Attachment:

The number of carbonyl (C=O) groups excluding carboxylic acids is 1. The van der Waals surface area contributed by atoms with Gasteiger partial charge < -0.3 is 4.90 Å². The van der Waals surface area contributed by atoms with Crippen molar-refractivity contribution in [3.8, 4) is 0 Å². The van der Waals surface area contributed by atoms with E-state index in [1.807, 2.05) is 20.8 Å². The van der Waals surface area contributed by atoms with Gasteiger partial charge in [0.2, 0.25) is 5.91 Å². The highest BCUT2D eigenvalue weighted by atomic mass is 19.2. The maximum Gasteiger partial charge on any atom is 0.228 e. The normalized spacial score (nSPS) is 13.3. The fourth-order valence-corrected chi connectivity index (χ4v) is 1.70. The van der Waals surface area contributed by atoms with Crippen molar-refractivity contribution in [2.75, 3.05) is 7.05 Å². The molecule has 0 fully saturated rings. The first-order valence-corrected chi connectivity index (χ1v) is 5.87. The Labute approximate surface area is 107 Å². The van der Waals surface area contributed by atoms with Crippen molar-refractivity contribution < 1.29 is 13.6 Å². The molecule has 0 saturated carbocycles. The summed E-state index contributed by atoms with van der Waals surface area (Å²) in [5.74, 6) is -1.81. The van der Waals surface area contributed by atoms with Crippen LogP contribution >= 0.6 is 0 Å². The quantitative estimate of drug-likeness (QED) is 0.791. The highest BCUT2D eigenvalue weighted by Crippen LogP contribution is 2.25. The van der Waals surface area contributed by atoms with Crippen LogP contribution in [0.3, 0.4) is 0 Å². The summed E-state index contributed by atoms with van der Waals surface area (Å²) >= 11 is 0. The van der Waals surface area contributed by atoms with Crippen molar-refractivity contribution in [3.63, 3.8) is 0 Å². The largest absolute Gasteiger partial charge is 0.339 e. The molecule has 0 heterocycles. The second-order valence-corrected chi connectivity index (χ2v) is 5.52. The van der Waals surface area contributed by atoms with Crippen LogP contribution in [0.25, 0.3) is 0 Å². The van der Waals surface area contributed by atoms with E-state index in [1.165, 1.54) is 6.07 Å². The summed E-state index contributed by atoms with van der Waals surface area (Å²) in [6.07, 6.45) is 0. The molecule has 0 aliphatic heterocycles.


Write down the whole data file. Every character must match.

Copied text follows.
The number of carbonyl (C=O) groups excluding carboxylic acids is 1. The van der Waals surface area contributed by atoms with Gasteiger partial charge < -0.3 is 4.90 Å². The van der Waals surface area contributed by atoms with Crippen molar-refractivity contribution in [3.8, 4) is 0 Å². The van der Waals surface area contributed by atoms with E-state index in [1.807, 2.05) is 20.8 Å². The van der Waals surface area contributed by atoms with Gasteiger partial charge in [0.2, 0.25) is 5.91 Å². The highest BCUT2D eigenvalue weighted by atomic mass is 19.2. The maximum Gasteiger partial charge on any atom is 0.228 e. The normalized spacial score (nSPS) is 13.3. The fourth-order valence-corrected chi connectivity index (χ4v) is 1.70. The van der Waals surface area contributed by atoms with Crippen molar-refractivity contribution in [2.75, 3.05) is 7.05 Å². The molecule has 0 fully saturated rings. The first-order valence-corrected chi connectivity index (χ1v) is 5.87. The Labute approximate surface area is 107 Å². The van der Waals surface area contributed by atoms with Crippen molar-refractivity contribution < 1.29 is 13.6 Å². The molecule has 0 saturated carbocycles. The summed E-state index contributed by atoms with van der Waals surface area (Å²) in [5.74, 6) is -1.81. The van der Waals surface area contributed by atoms with Crippen LogP contribution >= 0.6 is 0 Å². The quantitative estimate of drug-likeness (QED) is 0.791. The highest BCUT2D eigenvalue weighted by Crippen LogP contribution is 2.25. The van der Waals surface area contributed by atoms with Crippen LogP contribution in [0.3, 0.4) is 0 Å². The summed E-state index contributed by atoms with van der Waals surface area (Å²) >= 11 is 0. The van der Waals surface area contributed by atoms with Crippen molar-refractivity contribution in [3.63, 3.8) is 0 Å². The largest absolute Gasteiger partial charge is 0.339 e. The molecule has 0 heterocycles. The second-order valence-corrected chi connectivity index (χ2v) is 5.52. The van der Waals surface area contributed by atoms with Crippen LogP contribution in [0.25, 0.3) is 0 Å². The van der Waals surface area contributed by atoms with E-state index in [1.165, 1.54) is 6.07 Å². The summed E-state index contributed by atoms with van der Waals surface area (Å²) in [6.07, 6.45) is 0. The molecule has 0 aliphatic heterocycles.